Abstract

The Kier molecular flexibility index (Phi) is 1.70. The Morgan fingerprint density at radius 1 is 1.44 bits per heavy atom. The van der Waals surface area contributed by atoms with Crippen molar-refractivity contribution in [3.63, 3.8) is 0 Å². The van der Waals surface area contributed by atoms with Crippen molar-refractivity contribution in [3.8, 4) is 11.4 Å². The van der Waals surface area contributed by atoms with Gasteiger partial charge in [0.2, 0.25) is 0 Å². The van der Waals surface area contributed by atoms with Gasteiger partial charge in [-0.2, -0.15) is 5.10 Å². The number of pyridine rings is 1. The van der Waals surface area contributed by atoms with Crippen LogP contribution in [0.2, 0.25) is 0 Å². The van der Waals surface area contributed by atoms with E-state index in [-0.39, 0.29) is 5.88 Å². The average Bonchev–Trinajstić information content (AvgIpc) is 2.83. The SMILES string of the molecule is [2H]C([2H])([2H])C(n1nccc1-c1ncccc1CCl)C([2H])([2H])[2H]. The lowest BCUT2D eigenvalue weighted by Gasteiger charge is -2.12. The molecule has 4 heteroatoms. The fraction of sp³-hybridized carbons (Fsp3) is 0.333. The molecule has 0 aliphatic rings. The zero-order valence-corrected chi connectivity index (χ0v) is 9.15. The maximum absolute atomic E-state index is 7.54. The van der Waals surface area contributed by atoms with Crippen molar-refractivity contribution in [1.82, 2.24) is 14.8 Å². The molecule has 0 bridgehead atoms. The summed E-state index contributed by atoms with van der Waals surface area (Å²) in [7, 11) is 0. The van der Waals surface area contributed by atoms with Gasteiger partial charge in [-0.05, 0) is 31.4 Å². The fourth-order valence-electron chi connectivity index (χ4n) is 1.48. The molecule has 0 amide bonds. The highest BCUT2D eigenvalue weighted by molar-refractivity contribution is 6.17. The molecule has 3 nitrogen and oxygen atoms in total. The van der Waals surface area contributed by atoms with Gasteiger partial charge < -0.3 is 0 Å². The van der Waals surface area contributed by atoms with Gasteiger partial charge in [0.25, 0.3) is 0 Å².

Tiering and ichnoguild analysis provide valuable evidence on marine benthic paleoecology. This paper provides the first detailed study on the ecology of a Cambrian deep-marine ichnofauna by means of the analysis of its ichnoguilds and tiering structure. Endobenthic tiering in this Early Cambrian deep-sea community was moderately developed. Biogenic structures were emplaced mostly in the uppermost millimeters of the substrate, with the exception of post-depositional burrows preserved on the base of turbidite sandstones. Four ichnoguilds are defined. The Palaeophycus ichnoguild includes semi-permanent, shallow-tier, suspension feeder structures produced by vagile vermiform organisms. The Oldhamia ichnoguild consists of semi-permanent, very shallow-tier, undermat-miner structures produced by stationary vermiform organisms. The Helminthopsis ichnoguild comprises transitory, near-surface to very shallow-tier, mat-grazer structures produced by vagile vermiform animals. The Diplichnites ichnoguild consists of transitory, surface structures produced by vagile arthropods. Comparisons with coeval ichnofaunas indicate that these ichnoguilds are widespread in Vendian–Cambrian deep-marine biotas. This analysis suggests that Cambrian deep-water communities were remarkably different from younger examples and stresses the importance of microbial mats on the ecology of Neoproterozoic–Cambrian ecosystems. Feeding strategies associated with microbial mats persisted in the deep sea after the agronomic revolution that took place in shallow-water environments, suggesting a gradual closure of a taphonomic window during the Proterozoic–Cambrian transition. The presence of post-depositional burrows of the Palaeophycus ichnoguild at the base of turbidite sandstones indicates a higher burrowing depth than those envisaged by current models.

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